THIS. It’s what I did, plus living at home. I ended college with $1500 in loans and paid those back within a year. Heck, at the time, AUM (Auburn U Montgomery) didn’t even HAVE dorms.

              • What do you mean “in the case of education loans”? I thought separation of responsibility and authority was the hallmark of modern western government.

          • I believe some proposals have been made (by guess which side of the political aisle) to discount student debt according to the debtor’s willingness to enlist as a government thug tool functionary.

            Proposals to limit payment on the government loans to a set percentage of income seem (especially to the types of people inclined to fall for such scams as “free” tuition loans) like a good deal but actually are merely a voluntarily agreed to surtax on income.

          • Take your drivers license away.

            Seriously, they can revoke your drivers license for failing to pay student loans.

            • snelson134

              They can; considering how easy it is for illegals to get them, and how lax the enforcement is, I suspect that an equal treatment claim could be made.

        • And part of the reason education is so expensive is that schools are not accountable for the lies they tell in their part of the contract. Yes, I know. We research. Hence telling the kids “We’ll help with undergrad if you take STEM” — but how many parents do. This sh*t is being sold as shinnola, and poor kids who believe in it. Also, even for the ones who don’t, the university MAKES them take some number of “studies” and even Geography is now grievance, so…

      • Bankruptcy is not a violation of a civil contract. It is a risk inherent in any and all civil contracts.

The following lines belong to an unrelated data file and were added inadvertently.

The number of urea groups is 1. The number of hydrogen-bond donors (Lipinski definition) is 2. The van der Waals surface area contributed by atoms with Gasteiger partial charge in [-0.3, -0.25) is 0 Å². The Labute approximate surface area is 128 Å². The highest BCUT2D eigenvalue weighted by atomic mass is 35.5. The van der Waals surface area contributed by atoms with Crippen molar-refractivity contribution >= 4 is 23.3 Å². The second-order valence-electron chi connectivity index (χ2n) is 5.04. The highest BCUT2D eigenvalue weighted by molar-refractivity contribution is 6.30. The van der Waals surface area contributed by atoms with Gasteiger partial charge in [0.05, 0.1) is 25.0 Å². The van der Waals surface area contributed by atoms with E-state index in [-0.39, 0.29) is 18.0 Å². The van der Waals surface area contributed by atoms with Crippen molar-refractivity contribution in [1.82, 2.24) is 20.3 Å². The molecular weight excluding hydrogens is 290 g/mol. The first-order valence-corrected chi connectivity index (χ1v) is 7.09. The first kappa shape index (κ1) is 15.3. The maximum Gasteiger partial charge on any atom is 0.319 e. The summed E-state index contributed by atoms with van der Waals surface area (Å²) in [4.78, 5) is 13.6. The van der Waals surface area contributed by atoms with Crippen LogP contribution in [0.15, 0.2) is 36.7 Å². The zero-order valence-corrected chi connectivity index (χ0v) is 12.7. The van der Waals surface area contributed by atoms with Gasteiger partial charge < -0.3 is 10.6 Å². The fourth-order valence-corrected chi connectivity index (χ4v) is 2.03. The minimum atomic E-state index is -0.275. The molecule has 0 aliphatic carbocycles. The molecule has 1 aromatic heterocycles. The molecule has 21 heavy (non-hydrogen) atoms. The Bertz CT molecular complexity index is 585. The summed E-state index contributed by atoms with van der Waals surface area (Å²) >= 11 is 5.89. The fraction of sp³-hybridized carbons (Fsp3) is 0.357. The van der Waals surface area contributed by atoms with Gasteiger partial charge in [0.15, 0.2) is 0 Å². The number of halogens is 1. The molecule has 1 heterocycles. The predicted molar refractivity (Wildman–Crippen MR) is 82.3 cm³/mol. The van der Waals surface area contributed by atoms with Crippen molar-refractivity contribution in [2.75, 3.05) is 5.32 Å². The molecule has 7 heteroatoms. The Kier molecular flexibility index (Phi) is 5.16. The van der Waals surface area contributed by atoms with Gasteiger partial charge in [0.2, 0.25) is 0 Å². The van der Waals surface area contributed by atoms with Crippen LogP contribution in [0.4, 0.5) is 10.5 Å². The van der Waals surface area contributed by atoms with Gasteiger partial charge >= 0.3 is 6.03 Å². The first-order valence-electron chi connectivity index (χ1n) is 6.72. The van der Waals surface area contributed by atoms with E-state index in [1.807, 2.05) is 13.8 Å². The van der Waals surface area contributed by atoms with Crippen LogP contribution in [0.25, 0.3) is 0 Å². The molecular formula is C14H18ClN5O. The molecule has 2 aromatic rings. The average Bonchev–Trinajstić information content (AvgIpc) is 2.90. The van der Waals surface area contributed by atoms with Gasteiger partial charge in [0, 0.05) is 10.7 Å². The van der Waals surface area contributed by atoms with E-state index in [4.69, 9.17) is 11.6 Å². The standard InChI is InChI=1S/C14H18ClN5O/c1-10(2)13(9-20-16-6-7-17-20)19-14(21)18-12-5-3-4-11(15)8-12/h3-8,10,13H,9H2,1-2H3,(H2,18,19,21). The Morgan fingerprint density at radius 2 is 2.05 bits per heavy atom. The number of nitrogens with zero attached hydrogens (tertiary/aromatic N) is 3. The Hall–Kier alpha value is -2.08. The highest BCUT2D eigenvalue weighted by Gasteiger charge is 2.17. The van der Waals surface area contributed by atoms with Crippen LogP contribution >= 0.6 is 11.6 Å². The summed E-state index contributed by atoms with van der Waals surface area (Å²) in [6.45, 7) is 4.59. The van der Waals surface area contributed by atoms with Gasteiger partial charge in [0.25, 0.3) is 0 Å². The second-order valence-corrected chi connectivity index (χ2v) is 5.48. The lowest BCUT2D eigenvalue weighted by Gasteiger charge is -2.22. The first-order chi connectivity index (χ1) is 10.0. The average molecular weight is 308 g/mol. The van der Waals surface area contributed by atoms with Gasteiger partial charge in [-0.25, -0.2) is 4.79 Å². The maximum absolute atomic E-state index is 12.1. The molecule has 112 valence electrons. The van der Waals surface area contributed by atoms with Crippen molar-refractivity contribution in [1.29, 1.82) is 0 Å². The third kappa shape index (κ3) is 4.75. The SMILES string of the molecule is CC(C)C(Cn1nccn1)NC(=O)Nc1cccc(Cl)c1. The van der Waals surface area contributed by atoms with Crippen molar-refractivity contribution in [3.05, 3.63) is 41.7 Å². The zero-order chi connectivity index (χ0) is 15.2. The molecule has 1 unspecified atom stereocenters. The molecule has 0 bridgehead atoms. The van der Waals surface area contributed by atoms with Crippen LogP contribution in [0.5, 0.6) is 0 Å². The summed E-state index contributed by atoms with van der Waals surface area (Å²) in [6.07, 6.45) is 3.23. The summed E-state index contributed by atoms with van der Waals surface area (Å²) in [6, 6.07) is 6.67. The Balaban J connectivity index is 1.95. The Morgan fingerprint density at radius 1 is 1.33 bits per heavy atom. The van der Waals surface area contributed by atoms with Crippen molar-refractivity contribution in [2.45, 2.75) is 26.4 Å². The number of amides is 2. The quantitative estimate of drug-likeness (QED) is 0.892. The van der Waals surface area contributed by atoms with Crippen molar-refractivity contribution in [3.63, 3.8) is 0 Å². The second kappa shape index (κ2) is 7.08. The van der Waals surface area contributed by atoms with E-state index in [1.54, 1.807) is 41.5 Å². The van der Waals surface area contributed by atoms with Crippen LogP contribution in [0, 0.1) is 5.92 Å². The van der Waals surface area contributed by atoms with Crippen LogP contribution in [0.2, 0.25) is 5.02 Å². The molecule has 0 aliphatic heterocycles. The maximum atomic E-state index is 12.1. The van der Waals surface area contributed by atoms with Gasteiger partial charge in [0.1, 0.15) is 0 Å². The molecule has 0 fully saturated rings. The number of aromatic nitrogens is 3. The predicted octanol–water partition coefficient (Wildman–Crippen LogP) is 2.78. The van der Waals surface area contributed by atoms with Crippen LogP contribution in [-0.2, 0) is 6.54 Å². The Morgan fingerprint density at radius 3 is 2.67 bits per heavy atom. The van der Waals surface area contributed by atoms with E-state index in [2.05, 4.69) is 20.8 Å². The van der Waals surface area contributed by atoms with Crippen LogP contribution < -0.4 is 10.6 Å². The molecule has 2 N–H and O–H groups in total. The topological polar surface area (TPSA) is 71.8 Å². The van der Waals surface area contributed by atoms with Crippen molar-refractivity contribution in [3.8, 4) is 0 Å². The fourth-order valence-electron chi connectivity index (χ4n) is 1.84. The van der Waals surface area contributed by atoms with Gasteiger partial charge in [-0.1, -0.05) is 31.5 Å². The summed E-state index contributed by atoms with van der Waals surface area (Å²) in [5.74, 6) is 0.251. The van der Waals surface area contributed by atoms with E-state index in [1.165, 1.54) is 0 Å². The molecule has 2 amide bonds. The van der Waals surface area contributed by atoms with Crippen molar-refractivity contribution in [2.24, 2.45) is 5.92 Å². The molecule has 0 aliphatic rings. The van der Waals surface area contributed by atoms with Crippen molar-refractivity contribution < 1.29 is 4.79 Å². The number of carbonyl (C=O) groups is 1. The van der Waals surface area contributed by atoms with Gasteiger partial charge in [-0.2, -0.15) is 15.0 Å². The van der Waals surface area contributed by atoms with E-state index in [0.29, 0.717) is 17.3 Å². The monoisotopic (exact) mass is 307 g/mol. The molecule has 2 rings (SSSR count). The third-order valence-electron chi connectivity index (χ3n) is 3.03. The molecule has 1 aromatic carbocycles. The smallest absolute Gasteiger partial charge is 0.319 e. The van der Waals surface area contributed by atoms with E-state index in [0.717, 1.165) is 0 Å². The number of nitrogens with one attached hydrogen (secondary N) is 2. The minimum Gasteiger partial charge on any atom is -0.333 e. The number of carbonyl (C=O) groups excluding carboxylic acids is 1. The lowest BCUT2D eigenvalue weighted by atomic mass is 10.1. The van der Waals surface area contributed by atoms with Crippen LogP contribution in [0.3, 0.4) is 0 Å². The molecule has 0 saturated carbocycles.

“Bankruptcy is a legal status of a person or other entity that cannot repay the debts it owes to creditors. In most jurisdictions, bankruptcy is imposed by a court order, often initiated by the debtor.”
        http://en.wikipedia.org/wiki/Bankruptcy

        Overemphasis added.

        Entering an agreement for financing with the intention of defrauding through bankruptcy would be stealing, but what do you deem it when an entity employs fraud and social pressure to induce a buyer into a contract which will deliver a product which not only has no value but will leave the purchaser in worse condition than he/she was in before the purchase?

        Sayyyyy, maybe the FDA should go after some of these colleges selling educational patent medicinex.

    • wanderingmuses

      Maybe I just come from the position of never having had a student loan. I didn’t go to college. I’m a trade school grad (secretarial school). But my husband had a few lingering student loans when we married. Anyway, I think the student goes in borrowing the money as an adult. They make that commitment to repay the loans and know the consequences of not repaying them. The only ones that should be “on the hook” for the repayment is the student. All this talk about forgiving student loans that has been going on lately (not this thread, just in general the last few years) sort of chaps my hide. The student made the commitment, received the product (the degree) and now it’s time to cowboy up and make the payments. If they’re too high they will work with you. We had to get the hubs’ loan payments down to fifty bucks a month at first. Yes, it took forever to make any headway but that’s the way life goes sometimes.

      • I self financed my education(s) but I was fortunate in being able to do so (wisely selected grandparents — I heartily recommend this strategy to one and all.)

        And I would agree with you that we would all be better off if students were assumed competent adults — but that is contradicted by multiple factors in an era when they can ride Mom & Pop’s insurance until age 26 and where colleges themselves (admittedly under severe governmental pressure, but that simply exacerbates the problem) advocate against micro-aggressions, in favor of trigger-warnings for the most trivial cause and fails to chastise the types of idiot students who declare (in editorials in college newspapers) that even when they say “yes” they might mean “no” because rape-culture made them do it.


        Modern colleges make used car salesmen seem ethical in comparison.

  17. Pingback: Of Feet And Knees | Transterrestrial Musings

  18. she had a contest for people to draw Mohammed in vile ways;

    No, she had a contest to draw Mohammed. Period. No requirement at all for the drawing to be “vile”, because, for her purposes, no such requirement was necessary.

    As far as the Islamic faithful are concerned, ANY drawing of Mohammed is vile. Let me repeat that so there is no confusion.